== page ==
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The sun has been shining during the holiday period, with a lot of us spending time outdoors and soaking up the rays, but it’s too easy to sit in the sun for too long and not realise the damage that can be done.
Dr Debbie Wake spoke to The Hour about how to keep yourself safe and prevent sun damage during the summer months. Prickly heat is one of the most common ailments but is easily prevented. Dr Debbie explained:
“Prickly heat is an obvious red rash that causes stinging or prickling of the skin. It happens when a person sweats more than usual and the sweat glands become blocked, trapping the sweat under the skin.
“It isn’t serious and usually settles after a few days. Soothing ointments and creams such as calomine can help. Avoiding synthetic clothing like polyester can reduce sweating and showering can also help cool the skin.”
Sunburn is common in people with fairer skin and happens when the skin is overexposed to the sun. Children are more prone to sunburn than adults due to their sensitive skin, and repeated bouts of sunburn can lead to skin cancer.
To avoid sunburn, limit the amount of time you spend in the sun and keep the skin covered as much as you can. Wearing high factor sun creams and a hat will all help in preventing sunburn.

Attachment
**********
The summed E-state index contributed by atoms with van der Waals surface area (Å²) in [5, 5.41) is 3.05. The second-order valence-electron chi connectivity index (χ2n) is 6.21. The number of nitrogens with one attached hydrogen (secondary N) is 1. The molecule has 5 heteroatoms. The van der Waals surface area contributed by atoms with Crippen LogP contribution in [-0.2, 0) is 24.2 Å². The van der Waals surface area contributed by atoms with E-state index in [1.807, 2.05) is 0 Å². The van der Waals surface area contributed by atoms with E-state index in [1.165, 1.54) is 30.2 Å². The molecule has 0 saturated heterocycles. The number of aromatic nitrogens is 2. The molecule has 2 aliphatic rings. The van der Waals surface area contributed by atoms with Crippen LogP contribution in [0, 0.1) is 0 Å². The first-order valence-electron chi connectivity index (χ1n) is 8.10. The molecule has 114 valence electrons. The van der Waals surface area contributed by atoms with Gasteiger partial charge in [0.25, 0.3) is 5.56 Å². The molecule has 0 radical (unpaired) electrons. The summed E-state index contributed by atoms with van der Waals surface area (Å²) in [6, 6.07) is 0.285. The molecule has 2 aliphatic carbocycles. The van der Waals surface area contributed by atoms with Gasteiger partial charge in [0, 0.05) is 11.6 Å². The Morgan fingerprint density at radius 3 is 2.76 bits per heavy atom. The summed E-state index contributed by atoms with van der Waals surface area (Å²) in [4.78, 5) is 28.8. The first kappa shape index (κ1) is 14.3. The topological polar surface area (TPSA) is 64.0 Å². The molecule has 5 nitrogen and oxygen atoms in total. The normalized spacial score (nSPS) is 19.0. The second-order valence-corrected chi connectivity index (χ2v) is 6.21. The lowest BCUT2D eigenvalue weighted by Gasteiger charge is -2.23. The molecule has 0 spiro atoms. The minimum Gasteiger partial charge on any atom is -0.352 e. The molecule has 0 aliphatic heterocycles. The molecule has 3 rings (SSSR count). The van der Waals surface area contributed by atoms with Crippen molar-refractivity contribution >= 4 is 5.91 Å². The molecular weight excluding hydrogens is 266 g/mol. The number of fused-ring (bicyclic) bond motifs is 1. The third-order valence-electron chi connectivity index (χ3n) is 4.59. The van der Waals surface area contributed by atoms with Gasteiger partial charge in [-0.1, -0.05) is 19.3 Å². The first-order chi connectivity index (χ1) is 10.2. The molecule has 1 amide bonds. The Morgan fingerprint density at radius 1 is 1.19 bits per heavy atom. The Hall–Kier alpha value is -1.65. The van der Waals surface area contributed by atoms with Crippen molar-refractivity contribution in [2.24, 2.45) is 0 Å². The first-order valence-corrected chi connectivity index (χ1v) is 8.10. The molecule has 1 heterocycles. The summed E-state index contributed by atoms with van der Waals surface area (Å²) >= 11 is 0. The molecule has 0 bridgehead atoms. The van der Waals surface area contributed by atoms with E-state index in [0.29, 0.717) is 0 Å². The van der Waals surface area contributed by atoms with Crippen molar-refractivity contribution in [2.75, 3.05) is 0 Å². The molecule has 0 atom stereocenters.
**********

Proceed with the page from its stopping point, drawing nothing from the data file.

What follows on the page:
If you do get sunburnt, keep yourself hydrated and avoid alcohol and further sun exposure. Calomine lotion, painkillers and aftersun creams can help to relieve the symptoms and in severe cases, steroid cream may be recommended.
Sunstroke is a very serious condition and occurs when the body’s temperature rises after being exposed to the sun. Dr Debbie said:
“As well as a very high fever, sunstroke can lead to the person becoming confused and hostile and they may appear drunk.
“They may complain of a headache, dizziness, sickness and chills. The person should be given plenty of water to drink and they should be cooled as quickly as possible, for example using a cool bath.”
Medical attention should always be sought if you think someone has sun stroke as it requires urgent treatment.
For more health advice and information see The Hour’s website.